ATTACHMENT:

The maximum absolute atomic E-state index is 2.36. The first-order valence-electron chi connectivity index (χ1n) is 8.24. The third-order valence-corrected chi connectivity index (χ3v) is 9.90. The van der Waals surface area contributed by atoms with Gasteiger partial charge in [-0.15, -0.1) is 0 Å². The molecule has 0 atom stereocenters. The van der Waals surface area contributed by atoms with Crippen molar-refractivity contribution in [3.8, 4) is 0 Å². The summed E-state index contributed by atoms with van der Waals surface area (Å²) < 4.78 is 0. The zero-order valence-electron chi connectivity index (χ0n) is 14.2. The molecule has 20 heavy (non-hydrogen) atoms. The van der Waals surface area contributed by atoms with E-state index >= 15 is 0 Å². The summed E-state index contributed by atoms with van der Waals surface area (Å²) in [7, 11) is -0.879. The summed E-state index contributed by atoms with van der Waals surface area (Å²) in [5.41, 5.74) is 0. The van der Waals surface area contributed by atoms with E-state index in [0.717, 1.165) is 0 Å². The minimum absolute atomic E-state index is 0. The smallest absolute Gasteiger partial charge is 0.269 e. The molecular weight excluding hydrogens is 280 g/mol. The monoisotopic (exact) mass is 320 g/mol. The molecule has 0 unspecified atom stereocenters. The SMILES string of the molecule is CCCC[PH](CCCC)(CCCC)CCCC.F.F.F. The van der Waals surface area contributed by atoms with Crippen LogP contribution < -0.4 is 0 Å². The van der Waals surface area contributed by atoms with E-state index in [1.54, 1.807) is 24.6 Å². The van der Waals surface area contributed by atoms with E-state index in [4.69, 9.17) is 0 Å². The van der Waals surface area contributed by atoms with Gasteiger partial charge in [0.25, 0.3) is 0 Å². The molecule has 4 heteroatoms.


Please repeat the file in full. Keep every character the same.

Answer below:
The maximum absolute atomic E-state index is 2.36. The first-order valence-electron chi connectivity index (χ1n) is 8.24. The third-order valence-corrected chi connectivity index (χ3v) is 9.90. The van der Waals surface area contributed by atoms with Gasteiger partial charge in [-0.15, -0.1) is 0 Å². The molecule has 0 atom stereocenters. The van der Waals surface area contributed by atoms with Crippen molar-refractivity contribution in [3.8, 4) is 0 Å². The summed E-state index contributed by atoms with van der Waals surface area (Å²) < 4.78 is 0. The zero-order valence-electron chi connectivity index (χ0n) is 14.2. The molecule has 20 heavy (non-hydrogen) atoms. The van der Waals surface area contributed by atoms with E-state index >= 15 is 0 Å². The summed E-state index contributed by atoms with van der Waals surface area (Å²) in [7, 11) is -0.879. The summed E-state index contributed by atoms with van der Waals surface area (Å²) in [5.41, 5.74) is 0. The van der Waals surface area contributed by atoms with E-state index in [0.717, 1.165) is 0 Å². The minimum absolute atomic E-state index is 0. The smallest absolute Gasteiger partial charge is 0.269 e. The molecular weight excluding hydrogens is 280 g/mol. The monoisotopic (exact) mass is 320 g/mol. The molecule has 0 unspecified atom stereocenters. The SMILES string of the molecule is CCCC[PH](CCCC)(CCCC)CCCC.F.F.F. The van der Waals surface area contributed by atoms with Crippen LogP contribution < -0.4 is 0 Å². The van der Waals surface area contributed by atoms with E-state index in [1.54, 1.807) is 24.6 Å². The van der Waals surface area contributed by atoms with E-state index in [4.69, 9.17) is 0 Å². The van der Waals surface area contributed by atoms with Gasteiger partial charge in [0.25, 0.3) is 0 Å². The molecule has 4 heteroatoms.